On a hot Thursday night in Ahwatukee Foothills, hundreds of high school seniors gathered on their campuses for what will be the last time for many of them.
Dawned in caps and gowns, students from Desert Vista and Mountain Pointe sat and waited and listened to the names of their classmates as they were read off, one by one.
For Desert Vista students, still heavily on their minds was Pat Quinn, the security guard who died on the school’s track the day before. The Thunder students and community made sure he would be remembered by dawning gold ribbons and selling green shamrocks because, as one student put it, “he was proud of his Irish heritage.” Proceeds are going to his wife or the charity of her choice.
Desert Vista student body president Julia Thatcher said Quinn and his passing will be among the things she will remember most.
“It was so difficult to see that, but we had parents calling all day and asking what they can do to help and what they can do to donate,” Thatcher said. “It’s such a testament to our school and to Pat. It shows we rise up in times of victory and times of hardship. It’s one of the neatest things we have done collectively.”
There were many times over the course of her high school career that she and the student body were able to witness victory, including this year’s state championship football team. But it was among the many accomplishments that they will take going forward into the next stage of life.
“It’s crazy that everything is done,” Thatcher said. “Being able to look at the kids in my class and myself and seeing we’re so successful and so happy and vamped up on life. I don’t see that changing anytime soon. We will continue to grow and prosper. The sky’s the limit for the Class of 2012.”
A few miles away, Mountain Pointe student Paul Song sat with his classmates, reflecting back on their time at the school. For him, it was about the moment, as the first day of college is around the corner, with many more life experiences in front of him.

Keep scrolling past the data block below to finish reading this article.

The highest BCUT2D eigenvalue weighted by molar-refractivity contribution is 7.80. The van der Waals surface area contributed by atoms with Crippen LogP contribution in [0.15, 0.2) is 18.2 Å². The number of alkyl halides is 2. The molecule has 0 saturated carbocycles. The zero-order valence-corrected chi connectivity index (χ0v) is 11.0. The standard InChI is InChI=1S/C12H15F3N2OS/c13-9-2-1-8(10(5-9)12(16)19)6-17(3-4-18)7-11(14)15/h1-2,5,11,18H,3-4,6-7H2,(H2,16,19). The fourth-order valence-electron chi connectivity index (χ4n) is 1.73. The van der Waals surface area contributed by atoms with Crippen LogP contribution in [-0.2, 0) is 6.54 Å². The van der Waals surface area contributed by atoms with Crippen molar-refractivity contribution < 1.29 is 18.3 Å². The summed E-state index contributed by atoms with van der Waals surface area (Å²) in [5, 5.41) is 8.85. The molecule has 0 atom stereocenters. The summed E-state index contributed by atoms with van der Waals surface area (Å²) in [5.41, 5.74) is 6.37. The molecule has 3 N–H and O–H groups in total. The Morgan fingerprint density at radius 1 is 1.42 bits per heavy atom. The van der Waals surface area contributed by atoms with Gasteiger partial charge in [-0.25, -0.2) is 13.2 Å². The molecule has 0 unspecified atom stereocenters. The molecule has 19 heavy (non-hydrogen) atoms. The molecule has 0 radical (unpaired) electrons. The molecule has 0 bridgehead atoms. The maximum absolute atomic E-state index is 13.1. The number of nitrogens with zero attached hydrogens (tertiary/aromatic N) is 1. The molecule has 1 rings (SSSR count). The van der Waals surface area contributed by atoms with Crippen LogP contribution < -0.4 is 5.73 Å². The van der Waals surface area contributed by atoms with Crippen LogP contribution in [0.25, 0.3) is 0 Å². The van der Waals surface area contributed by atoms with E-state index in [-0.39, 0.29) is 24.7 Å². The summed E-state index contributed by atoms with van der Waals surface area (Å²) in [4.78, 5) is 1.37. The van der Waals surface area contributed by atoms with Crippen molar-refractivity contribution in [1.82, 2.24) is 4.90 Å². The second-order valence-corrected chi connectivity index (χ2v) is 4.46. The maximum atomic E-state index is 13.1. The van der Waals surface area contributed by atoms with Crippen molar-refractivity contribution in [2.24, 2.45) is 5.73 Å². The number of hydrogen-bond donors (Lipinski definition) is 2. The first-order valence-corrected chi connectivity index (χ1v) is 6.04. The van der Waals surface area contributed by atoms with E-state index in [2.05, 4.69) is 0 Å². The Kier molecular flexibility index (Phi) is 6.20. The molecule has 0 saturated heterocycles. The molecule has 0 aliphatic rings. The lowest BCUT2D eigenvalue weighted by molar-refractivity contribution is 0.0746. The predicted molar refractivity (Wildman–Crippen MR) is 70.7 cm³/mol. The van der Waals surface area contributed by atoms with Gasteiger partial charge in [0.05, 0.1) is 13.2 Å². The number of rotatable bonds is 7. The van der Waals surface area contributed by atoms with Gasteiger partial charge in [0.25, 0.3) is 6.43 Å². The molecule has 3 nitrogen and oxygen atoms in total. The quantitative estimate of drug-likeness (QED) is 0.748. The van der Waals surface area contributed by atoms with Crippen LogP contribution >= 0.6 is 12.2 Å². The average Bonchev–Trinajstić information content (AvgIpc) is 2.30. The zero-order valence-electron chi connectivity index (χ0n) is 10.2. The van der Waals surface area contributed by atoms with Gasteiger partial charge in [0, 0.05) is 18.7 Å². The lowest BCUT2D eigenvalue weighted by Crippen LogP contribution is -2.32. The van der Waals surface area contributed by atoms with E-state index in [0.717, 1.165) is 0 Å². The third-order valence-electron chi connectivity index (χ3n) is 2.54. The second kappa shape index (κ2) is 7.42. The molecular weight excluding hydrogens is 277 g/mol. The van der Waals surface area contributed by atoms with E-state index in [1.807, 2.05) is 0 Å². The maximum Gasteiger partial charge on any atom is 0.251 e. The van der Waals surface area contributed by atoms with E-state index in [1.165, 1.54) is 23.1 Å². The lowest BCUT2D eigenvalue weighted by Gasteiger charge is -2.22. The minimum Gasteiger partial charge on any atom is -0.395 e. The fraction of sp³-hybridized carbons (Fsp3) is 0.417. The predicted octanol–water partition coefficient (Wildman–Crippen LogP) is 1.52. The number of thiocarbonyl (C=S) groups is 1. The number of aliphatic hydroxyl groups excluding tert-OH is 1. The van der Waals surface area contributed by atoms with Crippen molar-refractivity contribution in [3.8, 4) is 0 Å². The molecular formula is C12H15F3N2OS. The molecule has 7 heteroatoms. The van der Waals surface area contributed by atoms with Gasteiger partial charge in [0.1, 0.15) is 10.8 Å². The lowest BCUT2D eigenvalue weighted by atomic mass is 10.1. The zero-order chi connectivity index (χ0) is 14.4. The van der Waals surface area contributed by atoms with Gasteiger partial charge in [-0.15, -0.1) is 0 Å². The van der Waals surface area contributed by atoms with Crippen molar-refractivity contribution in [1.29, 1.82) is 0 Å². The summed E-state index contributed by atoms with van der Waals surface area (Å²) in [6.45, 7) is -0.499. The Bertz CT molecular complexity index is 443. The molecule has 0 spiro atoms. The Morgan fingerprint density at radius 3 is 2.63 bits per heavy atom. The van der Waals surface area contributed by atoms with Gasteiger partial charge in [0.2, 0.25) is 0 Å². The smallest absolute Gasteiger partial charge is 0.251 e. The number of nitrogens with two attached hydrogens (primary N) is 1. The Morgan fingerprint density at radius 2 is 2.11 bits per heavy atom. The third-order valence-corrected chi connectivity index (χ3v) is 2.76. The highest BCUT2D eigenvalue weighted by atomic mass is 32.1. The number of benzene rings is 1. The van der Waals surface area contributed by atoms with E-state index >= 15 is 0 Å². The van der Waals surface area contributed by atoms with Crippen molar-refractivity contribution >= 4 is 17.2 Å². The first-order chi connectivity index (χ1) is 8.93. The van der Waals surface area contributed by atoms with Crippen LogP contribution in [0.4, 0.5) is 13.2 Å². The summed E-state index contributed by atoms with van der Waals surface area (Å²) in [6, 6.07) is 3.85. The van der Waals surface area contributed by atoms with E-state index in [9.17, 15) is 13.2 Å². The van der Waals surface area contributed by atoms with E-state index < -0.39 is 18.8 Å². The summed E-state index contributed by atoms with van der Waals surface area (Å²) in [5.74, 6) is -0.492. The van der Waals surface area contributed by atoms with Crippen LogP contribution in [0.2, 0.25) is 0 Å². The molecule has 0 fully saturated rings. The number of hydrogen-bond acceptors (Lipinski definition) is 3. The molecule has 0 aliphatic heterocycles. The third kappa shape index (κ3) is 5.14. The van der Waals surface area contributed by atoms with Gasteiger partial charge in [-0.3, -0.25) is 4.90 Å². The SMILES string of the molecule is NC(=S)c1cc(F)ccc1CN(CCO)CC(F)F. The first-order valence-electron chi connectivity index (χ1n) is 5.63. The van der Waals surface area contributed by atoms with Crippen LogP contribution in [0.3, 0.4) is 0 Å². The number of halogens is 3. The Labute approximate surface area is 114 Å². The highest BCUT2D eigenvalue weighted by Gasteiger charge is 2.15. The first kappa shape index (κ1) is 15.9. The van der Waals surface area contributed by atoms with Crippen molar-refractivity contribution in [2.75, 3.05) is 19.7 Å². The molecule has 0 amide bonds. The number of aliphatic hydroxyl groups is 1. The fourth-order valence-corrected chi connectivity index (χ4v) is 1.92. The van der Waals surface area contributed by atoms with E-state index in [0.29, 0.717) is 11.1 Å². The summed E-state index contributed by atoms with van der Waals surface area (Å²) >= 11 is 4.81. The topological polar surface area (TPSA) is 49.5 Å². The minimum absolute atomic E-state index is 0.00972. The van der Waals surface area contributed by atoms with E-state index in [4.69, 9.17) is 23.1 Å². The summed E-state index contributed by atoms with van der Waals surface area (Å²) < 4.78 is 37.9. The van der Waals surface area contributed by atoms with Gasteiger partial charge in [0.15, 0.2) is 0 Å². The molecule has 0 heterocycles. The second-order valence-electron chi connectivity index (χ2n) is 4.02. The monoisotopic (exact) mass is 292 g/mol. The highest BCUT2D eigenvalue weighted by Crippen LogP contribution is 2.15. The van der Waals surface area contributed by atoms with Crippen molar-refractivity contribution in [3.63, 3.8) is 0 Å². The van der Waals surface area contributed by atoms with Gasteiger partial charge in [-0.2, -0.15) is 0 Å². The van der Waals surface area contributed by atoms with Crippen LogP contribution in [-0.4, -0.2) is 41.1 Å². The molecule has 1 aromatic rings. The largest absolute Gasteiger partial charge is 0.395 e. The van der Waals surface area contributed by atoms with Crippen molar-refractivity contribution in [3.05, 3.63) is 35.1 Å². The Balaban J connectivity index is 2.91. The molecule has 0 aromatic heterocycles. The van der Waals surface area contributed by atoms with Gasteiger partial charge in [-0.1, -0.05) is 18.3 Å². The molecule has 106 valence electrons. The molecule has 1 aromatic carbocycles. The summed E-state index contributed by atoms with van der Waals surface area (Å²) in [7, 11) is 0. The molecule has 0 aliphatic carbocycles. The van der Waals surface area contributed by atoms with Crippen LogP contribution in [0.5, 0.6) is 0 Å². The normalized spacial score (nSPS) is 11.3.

“I don’t know what to expect,” he said. “Before I go off to college, I am just going to hang out with my friends as much as possible — road trips and traveling around and doing things I couldn’t do in previous years. Whether college is incredibly hard or not, I know I will have these things to lean back on.”
Song and many other students from both high schools will hang their hats on a yearly event that brings thousands of people together and (hundreds) of thousands of dollars for cancer research.
Song worked on the Ahwatukee Foothills Relay for Life all four years and as many others will attest, it is a life-changing experience for those involved.
“It has been the most inspiring and incredible event for me,” he said. “It was so special to be a part of that all four years.”
While some students finished early and others played the last week a bit more relaxed, Song did the opposite. He had a physics project due on his last day, and he saw it as an opportunity to put in one last late night.
“My partner and I pulled an all-nighter because it was our last high school project,” Song said. “Ending it like that was awesome.”
It’s the last summer before college or the workforce or the military and everything else for these high school graduates of Ahwatukee Foothills. But you can bet it was a night that they will remember for the rest of their lives.
“Finishing high school makes me realize that our potential is so great,” Thatcher said. “It shows me and my peers that we are unstoppable.”